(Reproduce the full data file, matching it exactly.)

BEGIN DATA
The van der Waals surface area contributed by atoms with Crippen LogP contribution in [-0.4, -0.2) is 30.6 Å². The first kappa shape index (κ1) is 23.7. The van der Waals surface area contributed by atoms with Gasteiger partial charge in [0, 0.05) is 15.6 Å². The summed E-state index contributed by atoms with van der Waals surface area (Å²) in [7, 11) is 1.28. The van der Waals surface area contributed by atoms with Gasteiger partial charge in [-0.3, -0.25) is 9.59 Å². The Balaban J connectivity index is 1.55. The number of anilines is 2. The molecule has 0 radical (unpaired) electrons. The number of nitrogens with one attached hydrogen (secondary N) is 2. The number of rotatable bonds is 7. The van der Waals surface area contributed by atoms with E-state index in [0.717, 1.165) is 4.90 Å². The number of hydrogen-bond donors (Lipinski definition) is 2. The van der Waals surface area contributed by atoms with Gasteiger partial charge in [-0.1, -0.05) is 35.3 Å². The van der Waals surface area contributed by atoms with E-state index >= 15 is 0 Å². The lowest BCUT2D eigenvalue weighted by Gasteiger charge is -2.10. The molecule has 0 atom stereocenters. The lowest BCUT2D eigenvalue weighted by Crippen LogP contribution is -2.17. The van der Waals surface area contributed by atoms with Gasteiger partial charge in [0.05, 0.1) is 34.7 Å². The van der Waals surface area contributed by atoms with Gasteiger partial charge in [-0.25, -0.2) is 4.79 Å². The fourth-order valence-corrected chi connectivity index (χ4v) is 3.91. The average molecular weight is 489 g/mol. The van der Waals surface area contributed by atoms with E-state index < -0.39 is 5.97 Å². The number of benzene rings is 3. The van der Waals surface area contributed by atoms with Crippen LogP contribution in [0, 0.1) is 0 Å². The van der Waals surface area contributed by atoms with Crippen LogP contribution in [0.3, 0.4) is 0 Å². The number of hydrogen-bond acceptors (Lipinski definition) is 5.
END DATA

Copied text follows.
The van der Waals surface area contributed by atoms with Crippen LogP contribution in [-0.4, -0.2) is 30.6 Å². The first kappa shape index (κ1) is 23.7. The van der Waals surface area contributed by atoms with Gasteiger partial charge in [0, 0.05) is 15.6 Å². The summed E-state index contributed by atoms with van der Waals surface area (Å²) in [7, 11) is 1.28. The van der Waals surface area contributed by atoms with Gasteiger partial charge in [-0.3, -0.25) is 9.59 Å². The Balaban J connectivity index is 1.55. The number of anilines is 2. The molecule has 0 radical (unpaired) electrons. The number of nitrogens with one attached hydrogen (secondary N) is 2. The number of rotatable bonds is 7. The van der Waals surface area contributed by atoms with E-state index in [0.717, 1.165) is 4.90 Å². The number of hydrogen-bond donors (Lipinski definition) is 2. The van der Waals surface area contributed by atoms with Gasteiger partial charge in [-0.1, -0.05) is 35.3 Å². The van der Waals surface area contributed by atoms with E-state index >= 15 is 0 Å². The lowest BCUT2D eigenvalue weighted by Gasteiger charge is -2.10. The molecule has 0 atom stereocenters. The lowest BCUT2D eigenvalue weighted by Crippen LogP contribution is -2.17. The van der Waals surface area contributed by atoms with Gasteiger partial charge in [0.05, 0.1) is 34.7 Å². The van der Waals surface area contributed by atoms with Gasteiger partial charge in [-0.25, -0.2) is 4.79 Å². The fourth-order valence-corrected chi connectivity index (χ4v) is 3.91. The average molecular weight is 489 g/mol. The van der Waals surface area contributed by atoms with E-state index < -0.39 is 5.97 Å². The number of benzene rings is 3. The van der Waals surface area contributed by atoms with Crippen LogP contribution in [0, 0.1) is 0 Å². The van der Waals surface area contributed by atoms with Crippen LogP contribution in [0.3, 0.4) is 0 Å². The number of hydrogen-bond acceptors (Lipinski definition) is 5.